Open Access Highly Accessed Research article

Integrating transcriptomics and metabonomics to unravel modes-of-action of 2,3,7,8-tetrachlorodibenzo-p-dioxin (TCDD) in HepG2 cells

Danyel Jennen13*, Ainhoa Ruiz-Aracama23, Christina Magkoufopoulou1, Ad Peijnenburg23, Arjen Lommen23, Joost van Delft13 and Jos Kleinjans13

Author Affiliations

1 Department of Toxicogenomics, Maastricht University, PO Box 616, 6200 MD Maastricht, the Netherlands

2 RIKILT-Institute of Food Safety, Wageningen University and Research Centre, PO Box 230, 6700 AE Wageningen, the Netherlands

3 Netherlands Toxicogenomics Centre, PO Box 616, 6200 MD Maastricht, the Netherlands

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BMC Systems Biology 2011, 5:139  doi:10.1186/1752-0509-5-139

Published: 31 August 2011

Abstract

Background

The integration of different 'omics' technologies has already been shown in several in vivo studies to offer a complementary insight into cellular responses to toxic challenges. Being interested in developing in vitro cellular models as alternative to animal-based toxicity assays, we hypothesize that combining transcriptomics and metabonomics data improves the understanding of molecular mechanisms underlying the effects caused by a toxic compound also in vitro in human cells. To test this hypothesis, and with the focus on non-genotoxic carcinogenesis as an endpoint of toxicity, in the present study, the human hepatocarcinoma cell line HepG2 was exposed to the well-known environmental carcinogen 2,3,7,8-tetrachlorodibenzo-p-dioxin (TCDD).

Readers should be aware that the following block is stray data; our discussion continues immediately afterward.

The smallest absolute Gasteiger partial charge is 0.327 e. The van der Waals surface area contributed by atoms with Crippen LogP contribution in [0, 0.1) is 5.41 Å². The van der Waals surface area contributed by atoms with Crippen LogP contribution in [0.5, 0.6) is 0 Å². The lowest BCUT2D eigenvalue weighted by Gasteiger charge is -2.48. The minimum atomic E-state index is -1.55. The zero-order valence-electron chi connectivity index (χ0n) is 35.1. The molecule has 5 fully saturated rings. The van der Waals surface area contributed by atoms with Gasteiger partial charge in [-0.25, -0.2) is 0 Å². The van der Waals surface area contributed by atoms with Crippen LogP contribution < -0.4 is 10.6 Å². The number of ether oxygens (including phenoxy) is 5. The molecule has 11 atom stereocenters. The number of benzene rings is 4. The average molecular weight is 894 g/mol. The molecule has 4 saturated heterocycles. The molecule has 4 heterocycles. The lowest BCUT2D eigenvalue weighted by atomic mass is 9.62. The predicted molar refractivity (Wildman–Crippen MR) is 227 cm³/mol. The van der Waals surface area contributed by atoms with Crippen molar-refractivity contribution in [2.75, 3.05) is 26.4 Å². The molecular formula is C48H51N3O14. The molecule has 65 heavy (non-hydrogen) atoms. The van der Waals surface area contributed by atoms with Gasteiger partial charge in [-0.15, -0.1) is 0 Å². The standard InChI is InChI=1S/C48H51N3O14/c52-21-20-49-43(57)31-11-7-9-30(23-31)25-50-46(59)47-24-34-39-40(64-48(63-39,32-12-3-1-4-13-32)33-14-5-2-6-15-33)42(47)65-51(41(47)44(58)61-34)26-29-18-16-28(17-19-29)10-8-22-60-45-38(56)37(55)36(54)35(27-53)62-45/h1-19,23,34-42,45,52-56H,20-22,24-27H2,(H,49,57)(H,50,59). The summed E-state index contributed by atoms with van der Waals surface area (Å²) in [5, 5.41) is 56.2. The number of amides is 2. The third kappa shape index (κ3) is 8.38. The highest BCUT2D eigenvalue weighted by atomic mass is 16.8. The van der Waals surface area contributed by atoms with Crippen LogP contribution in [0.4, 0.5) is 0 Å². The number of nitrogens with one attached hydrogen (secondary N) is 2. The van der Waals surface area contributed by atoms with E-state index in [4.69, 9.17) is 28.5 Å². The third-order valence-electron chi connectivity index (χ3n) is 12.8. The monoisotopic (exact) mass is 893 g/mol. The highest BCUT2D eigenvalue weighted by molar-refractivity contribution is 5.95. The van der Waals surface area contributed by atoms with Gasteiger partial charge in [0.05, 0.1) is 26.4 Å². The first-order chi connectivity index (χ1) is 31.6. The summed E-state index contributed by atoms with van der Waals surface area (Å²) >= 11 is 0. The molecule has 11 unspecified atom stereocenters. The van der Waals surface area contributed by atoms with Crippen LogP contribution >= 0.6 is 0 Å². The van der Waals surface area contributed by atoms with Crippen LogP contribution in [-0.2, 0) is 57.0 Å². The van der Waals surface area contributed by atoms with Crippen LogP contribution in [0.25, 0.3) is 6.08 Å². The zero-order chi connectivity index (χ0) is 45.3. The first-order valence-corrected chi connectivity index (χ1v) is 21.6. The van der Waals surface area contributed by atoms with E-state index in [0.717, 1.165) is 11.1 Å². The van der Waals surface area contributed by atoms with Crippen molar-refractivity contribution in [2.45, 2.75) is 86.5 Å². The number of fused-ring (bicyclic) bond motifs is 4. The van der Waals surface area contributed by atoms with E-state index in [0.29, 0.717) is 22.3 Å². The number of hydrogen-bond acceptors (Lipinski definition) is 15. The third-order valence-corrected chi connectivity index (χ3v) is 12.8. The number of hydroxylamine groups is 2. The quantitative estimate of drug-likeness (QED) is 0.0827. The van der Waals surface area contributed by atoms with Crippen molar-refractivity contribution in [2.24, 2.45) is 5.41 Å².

Results

Transcriptomics as well as metabonomics analyses demonstrated changes in TCDD-exposed HepG2 in common metabolic processes, e.g. amino acid metabolism, of which some of the changes only being confirmed if both 'omics' were integrated. In particular, this integrated analysis identified unique pathway maps involved in receptor-mediated mechanisms, such as the G-protein coupled receptor protein (GPCR) signaling pathway maps, in which the significantly up-regulated gene son of sevenless 1 (SOS1) seems to play an important role. SOS1 is an activator of several members of the RAS superfamily, a group of small GTPases known for their role in carcinogenesis.

Conclusions

The results presented here were not only comparable with other in vitro studies but also with in vivo studies. Moreover, new insights on the molecular responses caused by TCDD exposure were gained by the cross-omics analysis.